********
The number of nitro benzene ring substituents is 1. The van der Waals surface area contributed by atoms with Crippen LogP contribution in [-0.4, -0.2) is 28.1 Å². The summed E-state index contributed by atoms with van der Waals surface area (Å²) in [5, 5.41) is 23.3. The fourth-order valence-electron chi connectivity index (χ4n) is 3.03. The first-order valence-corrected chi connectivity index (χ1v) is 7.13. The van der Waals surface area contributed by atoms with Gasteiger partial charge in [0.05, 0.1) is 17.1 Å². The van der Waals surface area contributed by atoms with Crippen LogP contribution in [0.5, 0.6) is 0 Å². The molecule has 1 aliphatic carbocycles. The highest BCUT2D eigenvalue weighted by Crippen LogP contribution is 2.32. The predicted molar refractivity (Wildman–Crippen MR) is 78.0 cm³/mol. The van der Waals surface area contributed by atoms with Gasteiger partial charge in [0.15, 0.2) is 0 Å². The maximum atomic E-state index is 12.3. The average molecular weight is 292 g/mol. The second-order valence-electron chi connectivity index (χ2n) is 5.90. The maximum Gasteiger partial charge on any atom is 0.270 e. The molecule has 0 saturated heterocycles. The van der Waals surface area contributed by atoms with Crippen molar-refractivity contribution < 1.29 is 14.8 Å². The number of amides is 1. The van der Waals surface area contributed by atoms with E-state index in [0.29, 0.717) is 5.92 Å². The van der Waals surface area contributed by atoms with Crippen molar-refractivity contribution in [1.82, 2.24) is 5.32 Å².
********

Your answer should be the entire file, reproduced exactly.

The number of nitro benzene ring substituents is 1. The van der Waals surface area contributed by atoms with Crippen LogP contribution in [-0.4, -0.2) is 28.1 Å². The summed E-state index contributed by atoms with van der Waals surface area (Å²) in [5, 5.41) is 23.3. The fourth-order valence-electron chi connectivity index (χ4n) is 3.03. The first-order valence-corrected chi connectivity index (χ1v) is 7.13. The van der Waals surface area contributed by atoms with Gasteiger partial charge in [0.05, 0.1) is 17.1 Å². The van der Waals surface area contributed by atoms with Crippen LogP contribution in [0.5, 0.6) is 0 Å². The molecule has 1 aliphatic carbocycles. The highest BCUT2D eigenvalue weighted by Crippen LogP contribution is 2.32. The predicted molar refractivity (Wildman–Crippen MR) is 78.0 cm³/mol. The van der Waals surface area contributed by atoms with Gasteiger partial charge in [0.15, 0.2) is 0 Å². The maximum atomic E-state index is 12.3. The average molecular weight is 292 g/mol. The second-order valence-electron chi connectivity index (χ2n) is 5.90. The maximum Gasteiger partial charge on any atom is 0.270 e. The molecule has 0 saturated heterocycles. The van der Waals surface area contributed by atoms with Crippen molar-refractivity contribution < 1.29 is 14.8 Å². The number of amides is 1. The van der Waals surface area contributed by atoms with E-state index in [0.29, 0.717) is 5.92 Å². The van der Waals surface area contributed by atoms with Crippen molar-refractivity contribution in [1.82, 2.24) is 5.32 Å².